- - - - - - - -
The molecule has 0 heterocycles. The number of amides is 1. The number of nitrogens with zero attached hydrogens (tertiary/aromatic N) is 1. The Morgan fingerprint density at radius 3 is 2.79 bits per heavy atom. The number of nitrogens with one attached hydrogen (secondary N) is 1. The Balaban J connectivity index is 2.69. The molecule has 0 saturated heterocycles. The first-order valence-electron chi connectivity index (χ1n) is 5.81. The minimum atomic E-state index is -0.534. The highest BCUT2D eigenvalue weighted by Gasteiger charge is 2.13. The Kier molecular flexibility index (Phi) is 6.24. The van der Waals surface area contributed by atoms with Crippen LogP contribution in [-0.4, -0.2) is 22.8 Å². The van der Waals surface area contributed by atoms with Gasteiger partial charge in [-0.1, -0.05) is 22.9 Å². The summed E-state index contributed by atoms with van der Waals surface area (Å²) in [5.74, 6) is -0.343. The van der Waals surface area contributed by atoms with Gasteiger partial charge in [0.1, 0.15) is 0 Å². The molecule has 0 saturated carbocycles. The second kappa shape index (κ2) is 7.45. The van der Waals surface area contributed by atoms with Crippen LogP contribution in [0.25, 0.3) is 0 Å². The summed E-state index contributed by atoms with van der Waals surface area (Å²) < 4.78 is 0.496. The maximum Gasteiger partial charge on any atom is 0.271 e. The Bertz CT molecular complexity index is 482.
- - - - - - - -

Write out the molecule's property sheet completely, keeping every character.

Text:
The molecule has 0 heterocycles. The number of amides is 1. The number of nitrogens with zero attached hydrogens (tertiary/aromatic N) is 1. The Morgan fingerprint density at radius 3 is 2.79 bits per heavy atom. The number of nitrogens with one attached hydrogen (secondary N) is 1. The Balaban J connectivity index is 2.69. The molecule has 0 saturated heterocycles. The first-order valence-electron chi connectivity index (χ1n) is 5.81. The minimum atomic E-state index is -0.534. The highest BCUT2D eigenvalue weighted by Gasteiger charge is 2.13. The Kier molecular flexibility index (Phi) is 6.24. The van der Waals surface area contributed by atoms with Crippen LogP contribution in [-0.4, -0.2) is 22.8 Å². The van der Waals surface area contributed by atoms with Gasteiger partial charge in [-0.1, -0.05) is 22.9 Å². The summed E-state index contributed by atoms with van der Waals surface area (Å²) in [5.74, 6) is -0.343. The van der Waals surface area contributed by atoms with Gasteiger partial charge in [0.1, 0.15) is 0 Å². The molecule has 0 saturated carbocycles. The second kappa shape index (κ2) is 7.45. The van der Waals surface area contributed by atoms with Crippen LogP contribution in [0.25, 0.3) is 0 Å². The summed E-state index contributed by atoms with van der Waals surface area (Å²) < 4.78 is 0.496. The maximum Gasteiger partial charge on any atom is 0.271 e. The Bertz CT molecular complexity index is 482.